Combine ground turkey meat with 1 tbsp. minced garlic, chopped basil and chopped rosemary (amount of herbs can vary to your liking). Roll into balls that are approx. 1.5 inches in diameter (1.2 lbs. or turkey will make around 16, 1.5 inch meatballs). Place in oiled baking dish and bake for 35 minutes.

When squash is done, remove and place on large cutting board. Cut squash vertically. Spoon out seeds and center layer of stringy squash (will be more gooey and mushy than outer layer). Drag spoon along skin and the spaghetti squash should fall out very easily. Make sure all seeds have been removed and any excess water is drained. Plate spaghetti squash. Top with meatballs and tomato sauce. Serve with parmesan cheese and crusty Italian bread!

Doesn't this  just look delicious? 

Let's commit together to making more healthy, creative recipes in 2013!
Thanks SO MUCH to Jenna!

Friday, December 28, 2012

December 2012 Endo Appointment

So, I go to the endocrinologist every three months. Depending on which tests I had done the last time, I may or may not give blood. This time is a blood-giving time. Admittedly, I am a baby when it comes to giving blood. I look away, fidget my feet, and breathe deeply to avoid passing out on the floor. Hopefully, since it won't be my first rodeo, I will be able to handle it like a grownup. I don't know what to expect from my hba1c this time. It was 6.2% last time, I believe. That was all reflective of insulin therapy via multiple daily injections (mdi). This hba1c will reflect my experience on oral medications. In truth, most days are pretty good - never even hitting 180 mg/dL. There have been a few days or span of days when I couldn't seem to get it together, but I always had something I could blame - Italian food, Mexican food, that baked potato from which I just couldn't stay away... You see, for me, I was constantly testing the boundaries to see what my body can and cannot handle on oral meds. I learned the hard way that even flatbread pizzas with white sauce are a recipe for hyperglycemia. I can count on my fingers how many times I chose to do a correction bolus. I am happy with my situation the way it is now. Hopefully, my endocrinologist will be also. I go in at 11:00, so I will follow-up in the paragraphs below...this is just my pre-appointment ranting :)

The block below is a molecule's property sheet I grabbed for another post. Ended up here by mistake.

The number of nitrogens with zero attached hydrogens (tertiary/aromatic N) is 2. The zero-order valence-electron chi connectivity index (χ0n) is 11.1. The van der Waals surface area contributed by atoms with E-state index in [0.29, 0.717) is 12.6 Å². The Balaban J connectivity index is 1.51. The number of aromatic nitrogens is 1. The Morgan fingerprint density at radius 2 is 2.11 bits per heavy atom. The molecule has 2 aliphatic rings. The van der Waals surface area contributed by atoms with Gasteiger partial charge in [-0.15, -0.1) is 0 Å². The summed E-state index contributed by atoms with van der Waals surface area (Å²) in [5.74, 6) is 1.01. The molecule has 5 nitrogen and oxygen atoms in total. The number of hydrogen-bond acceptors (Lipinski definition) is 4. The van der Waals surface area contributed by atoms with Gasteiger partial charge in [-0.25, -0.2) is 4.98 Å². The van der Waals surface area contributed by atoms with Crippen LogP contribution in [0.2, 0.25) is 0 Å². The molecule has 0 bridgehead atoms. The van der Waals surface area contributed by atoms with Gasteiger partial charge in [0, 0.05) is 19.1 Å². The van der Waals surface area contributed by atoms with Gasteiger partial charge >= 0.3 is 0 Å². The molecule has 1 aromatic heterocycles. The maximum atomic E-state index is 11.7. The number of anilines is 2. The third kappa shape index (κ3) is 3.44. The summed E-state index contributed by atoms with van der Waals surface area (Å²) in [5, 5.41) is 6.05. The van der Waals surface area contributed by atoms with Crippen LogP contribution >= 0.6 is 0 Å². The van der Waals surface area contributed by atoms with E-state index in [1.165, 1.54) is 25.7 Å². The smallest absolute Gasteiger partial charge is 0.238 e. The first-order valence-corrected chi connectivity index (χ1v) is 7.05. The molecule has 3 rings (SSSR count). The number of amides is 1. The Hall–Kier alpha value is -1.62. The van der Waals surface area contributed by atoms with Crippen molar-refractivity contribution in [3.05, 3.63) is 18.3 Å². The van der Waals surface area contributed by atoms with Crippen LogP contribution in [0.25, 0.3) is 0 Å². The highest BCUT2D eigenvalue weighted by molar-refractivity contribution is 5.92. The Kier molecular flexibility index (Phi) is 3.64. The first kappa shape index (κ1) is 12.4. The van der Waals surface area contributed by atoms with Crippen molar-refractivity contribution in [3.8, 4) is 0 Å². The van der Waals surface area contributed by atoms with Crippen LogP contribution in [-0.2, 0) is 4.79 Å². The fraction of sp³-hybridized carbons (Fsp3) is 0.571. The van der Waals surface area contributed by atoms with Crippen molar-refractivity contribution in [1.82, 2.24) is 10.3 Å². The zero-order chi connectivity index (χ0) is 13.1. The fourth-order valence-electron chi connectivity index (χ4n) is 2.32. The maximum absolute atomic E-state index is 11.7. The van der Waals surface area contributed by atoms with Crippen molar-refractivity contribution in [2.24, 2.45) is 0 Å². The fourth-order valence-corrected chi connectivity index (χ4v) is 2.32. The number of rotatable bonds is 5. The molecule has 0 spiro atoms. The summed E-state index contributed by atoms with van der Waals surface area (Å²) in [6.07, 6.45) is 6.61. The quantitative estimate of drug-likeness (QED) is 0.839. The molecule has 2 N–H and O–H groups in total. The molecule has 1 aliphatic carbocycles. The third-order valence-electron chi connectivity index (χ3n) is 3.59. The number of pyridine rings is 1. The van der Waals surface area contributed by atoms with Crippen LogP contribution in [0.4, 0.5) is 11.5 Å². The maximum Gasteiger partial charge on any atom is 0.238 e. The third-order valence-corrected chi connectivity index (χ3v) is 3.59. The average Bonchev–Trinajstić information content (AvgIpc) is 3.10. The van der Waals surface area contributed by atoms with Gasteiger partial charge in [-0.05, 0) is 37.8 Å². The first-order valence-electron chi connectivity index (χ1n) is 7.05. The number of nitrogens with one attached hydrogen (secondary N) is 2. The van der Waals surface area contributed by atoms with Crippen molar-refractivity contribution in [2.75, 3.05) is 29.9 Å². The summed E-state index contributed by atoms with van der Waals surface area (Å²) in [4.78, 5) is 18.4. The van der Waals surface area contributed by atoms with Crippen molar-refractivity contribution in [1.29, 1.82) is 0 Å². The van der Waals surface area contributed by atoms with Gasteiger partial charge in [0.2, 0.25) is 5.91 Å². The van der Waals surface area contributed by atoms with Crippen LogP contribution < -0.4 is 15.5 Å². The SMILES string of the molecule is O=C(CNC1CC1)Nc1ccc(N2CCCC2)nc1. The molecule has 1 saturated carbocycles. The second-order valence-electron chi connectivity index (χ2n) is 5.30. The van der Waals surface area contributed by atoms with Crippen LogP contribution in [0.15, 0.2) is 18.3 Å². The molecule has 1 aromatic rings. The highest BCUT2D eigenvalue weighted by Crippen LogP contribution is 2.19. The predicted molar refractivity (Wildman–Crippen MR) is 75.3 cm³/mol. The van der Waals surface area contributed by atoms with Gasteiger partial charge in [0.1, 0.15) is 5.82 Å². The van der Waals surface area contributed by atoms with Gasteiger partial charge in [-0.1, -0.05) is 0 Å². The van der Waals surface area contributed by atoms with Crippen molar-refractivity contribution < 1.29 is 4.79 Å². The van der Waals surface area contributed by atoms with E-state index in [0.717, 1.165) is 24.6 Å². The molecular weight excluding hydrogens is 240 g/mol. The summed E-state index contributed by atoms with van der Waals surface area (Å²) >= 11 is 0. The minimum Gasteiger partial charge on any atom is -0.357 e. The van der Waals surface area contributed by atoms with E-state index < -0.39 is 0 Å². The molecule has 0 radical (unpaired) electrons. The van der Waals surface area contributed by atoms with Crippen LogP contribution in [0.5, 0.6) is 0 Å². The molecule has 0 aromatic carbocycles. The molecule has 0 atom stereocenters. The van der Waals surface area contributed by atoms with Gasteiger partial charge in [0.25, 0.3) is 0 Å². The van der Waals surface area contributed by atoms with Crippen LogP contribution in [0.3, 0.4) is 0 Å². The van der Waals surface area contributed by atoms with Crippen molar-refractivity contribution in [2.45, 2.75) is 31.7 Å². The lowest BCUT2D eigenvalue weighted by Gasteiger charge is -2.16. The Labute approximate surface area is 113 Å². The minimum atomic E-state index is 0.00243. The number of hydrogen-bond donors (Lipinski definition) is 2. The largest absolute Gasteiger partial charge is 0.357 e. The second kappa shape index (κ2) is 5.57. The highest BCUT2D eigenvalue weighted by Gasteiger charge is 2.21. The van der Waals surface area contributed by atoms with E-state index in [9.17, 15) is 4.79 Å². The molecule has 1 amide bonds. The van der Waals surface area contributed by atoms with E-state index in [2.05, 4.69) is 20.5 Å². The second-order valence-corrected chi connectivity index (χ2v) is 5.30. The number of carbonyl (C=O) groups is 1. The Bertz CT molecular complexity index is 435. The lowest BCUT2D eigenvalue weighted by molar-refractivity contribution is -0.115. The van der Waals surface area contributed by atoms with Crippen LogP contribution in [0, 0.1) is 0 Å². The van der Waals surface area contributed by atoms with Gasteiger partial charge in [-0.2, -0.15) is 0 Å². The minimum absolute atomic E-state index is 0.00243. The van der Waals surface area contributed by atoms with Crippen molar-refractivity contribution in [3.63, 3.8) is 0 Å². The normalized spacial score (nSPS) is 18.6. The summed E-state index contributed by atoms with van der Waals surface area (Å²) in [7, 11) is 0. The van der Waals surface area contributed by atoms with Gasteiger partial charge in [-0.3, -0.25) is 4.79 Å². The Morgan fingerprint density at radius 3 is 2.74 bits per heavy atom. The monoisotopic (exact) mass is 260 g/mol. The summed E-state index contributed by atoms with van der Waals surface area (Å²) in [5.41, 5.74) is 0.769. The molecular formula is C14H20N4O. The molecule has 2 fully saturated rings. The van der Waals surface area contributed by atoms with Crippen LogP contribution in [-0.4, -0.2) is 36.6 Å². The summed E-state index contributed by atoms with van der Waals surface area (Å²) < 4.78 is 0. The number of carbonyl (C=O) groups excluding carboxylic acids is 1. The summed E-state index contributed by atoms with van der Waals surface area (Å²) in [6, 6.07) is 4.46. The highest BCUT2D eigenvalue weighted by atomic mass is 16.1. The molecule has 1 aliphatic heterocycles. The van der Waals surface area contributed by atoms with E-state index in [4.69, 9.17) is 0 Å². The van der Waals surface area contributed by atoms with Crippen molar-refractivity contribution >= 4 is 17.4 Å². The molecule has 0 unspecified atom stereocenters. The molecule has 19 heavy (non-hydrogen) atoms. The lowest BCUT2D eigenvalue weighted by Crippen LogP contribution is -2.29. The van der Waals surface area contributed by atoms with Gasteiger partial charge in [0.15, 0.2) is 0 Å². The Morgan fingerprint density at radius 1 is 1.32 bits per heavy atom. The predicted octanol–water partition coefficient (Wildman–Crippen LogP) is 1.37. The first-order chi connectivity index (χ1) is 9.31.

Ready for the results...?

hba1c = 5.9% 

He still thinks I can get even lower, but I am pleased with anything starting with a "5"! 

Tuesday, December 25, 2012

Like a Kid a Christmas!

I figured it would be easier if I posted Christmas pictures as they come along. Last night, Andrew and I celebrated Christmas Eve at my grandparent's house in Cordova. This is an age-old tradition, complete with Dirty Santa and casseroles galore. My blood sugar has been behaving wonderfully the past few days (knocks on wood). I think the rippling effects of a 5.5 mile run on Saturday are still playing a part. I can't wait to go running again :)

Anyhow, back to last night...traditionally, kids open presents first. The youngest little muffin in the house is my nephew, Zen. Zen will be two in a couple of weeks, and he is at the age when he loves receiving everything! Wes and Kelsey (my brother and his girlfriend) bought Z a lot of fun musical instruments, and it was pure joy watching him enjoy his Christmas. Little Z is usually asleep by 6:30-7:00, so the fact that he was still trucking along at 9:00 was nothing short of a Christmas miracle.


May you ALL enjoy Christmas Day with the zeal of a two-year old! 


The Holts 

Monday, December 24, 2012

Merry Christmas!

Is it really Christmas Eve already? I know I am not alone in finding that time flies the older I get. When I was younger, I looked forward to Santa and toys. Now, I look forward to the togetherness. I want to soak it in like a sponge, but it always seems to end too soon. I reflect somberly on those who have lost loved ones this year. It is hard for me to imagine celebrating Christmas with a single person missing. I can't fathom what some families are feeling this year in light of the tragedy in Connecticut. I hope they find a clear path to peace. I hope they feel the love and support of those of us around the world. Our lives are fragile, hanging in a delicate balance every moment of every day. So, may we not find joy only in the gifts we unwrap. Let us treasure each embrace, each conversation, and each "Merry Christmas" from a stranger. Let us have patience is travel and patience in turmoil. Let us have love for each other that extends long past a day on the calendar.